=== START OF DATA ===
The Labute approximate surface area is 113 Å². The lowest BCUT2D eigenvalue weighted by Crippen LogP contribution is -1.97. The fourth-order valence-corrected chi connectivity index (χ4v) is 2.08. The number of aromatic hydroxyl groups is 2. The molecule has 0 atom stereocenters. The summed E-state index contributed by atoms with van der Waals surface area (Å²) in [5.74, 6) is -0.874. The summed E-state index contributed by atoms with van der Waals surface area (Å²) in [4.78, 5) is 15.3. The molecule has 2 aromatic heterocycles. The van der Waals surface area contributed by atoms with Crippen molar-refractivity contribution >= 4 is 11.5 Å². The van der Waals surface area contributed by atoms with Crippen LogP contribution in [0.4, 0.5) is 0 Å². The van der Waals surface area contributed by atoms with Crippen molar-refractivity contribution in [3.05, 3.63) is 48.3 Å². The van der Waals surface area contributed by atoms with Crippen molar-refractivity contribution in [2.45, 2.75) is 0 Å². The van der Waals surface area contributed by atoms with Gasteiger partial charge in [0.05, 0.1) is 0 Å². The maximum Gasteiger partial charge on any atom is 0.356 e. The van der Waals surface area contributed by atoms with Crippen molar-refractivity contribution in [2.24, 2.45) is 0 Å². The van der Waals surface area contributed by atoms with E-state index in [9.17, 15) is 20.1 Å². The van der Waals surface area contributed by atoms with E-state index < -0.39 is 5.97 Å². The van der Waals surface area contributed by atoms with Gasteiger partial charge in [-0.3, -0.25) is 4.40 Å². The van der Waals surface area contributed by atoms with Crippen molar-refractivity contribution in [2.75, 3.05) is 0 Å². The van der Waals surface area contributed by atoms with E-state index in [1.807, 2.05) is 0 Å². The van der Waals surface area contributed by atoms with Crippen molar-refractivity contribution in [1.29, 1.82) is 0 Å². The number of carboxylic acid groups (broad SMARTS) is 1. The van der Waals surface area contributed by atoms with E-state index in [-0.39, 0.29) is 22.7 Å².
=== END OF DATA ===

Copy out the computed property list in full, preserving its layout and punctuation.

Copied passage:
The Labute approximate surface area is 113 Å². The lowest BCUT2D eigenvalue weighted by Crippen LogP contribution is -1.97. The fourth-order valence-corrected chi connectivity index (χ4v) is 2.08. The number of aromatic hydroxyl groups is 2. The molecule has 0 atom stereocenters. The summed E-state index contributed by atoms with van der Waals surface area (Å²) in [5.74, 6) is -0.874. The summed E-state index contributed by atoms with van der Waals surface area (Å²) in [4.78, 5) is 15.3. The molecule has 2 aromatic heterocycles. The van der Waals surface area contributed by atoms with Crippen molar-refractivity contribution >= 4 is 11.5 Å². The van der Waals surface area contributed by atoms with Crippen LogP contribution in [0.4, 0.5) is 0 Å². The van der Waals surface area contributed by atoms with Crippen molar-refractivity contribution in [3.05, 3.63) is 48.3 Å². The van der Waals surface area contributed by atoms with Crippen molar-refractivity contribution in [2.45, 2.75) is 0 Å². The van der Waals surface area contributed by atoms with Gasteiger partial charge in [0.05, 0.1) is 0 Å². The maximum Gasteiger partial charge on any atom is 0.356 e. The van der Waals surface area contributed by atoms with Crippen molar-refractivity contribution in [2.24, 2.45) is 0 Å². The van der Waals surface area contributed by atoms with E-state index in [9.17, 15) is 20.1 Å². The van der Waals surface area contributed by atoms with E-state index < -0.39 is 5.97 Å². The van der Waals surface area contributed by atoms with Gasteiger partial charge in [-0.3, -0.25) is 4.40 Å². The van der Waals surface area contributed by atoms with Crippen molar-refractivity contribution in [2.75, 3.05) is 0 Å². The van der Waals surface area contributed by atoms with E-state index in [1.807, 2.05) is 0 Å². The van der Waals surface area contributed by atoms with Crippen molar-refractivity contribution in [1.29, 1.82) is 0 Å². The number of carboxylic acid groups (broad SMARTS) is 1. The van der Waals surface area contributed by atoms with E-state index in [-0.39, 0.29) is 22.7 Å².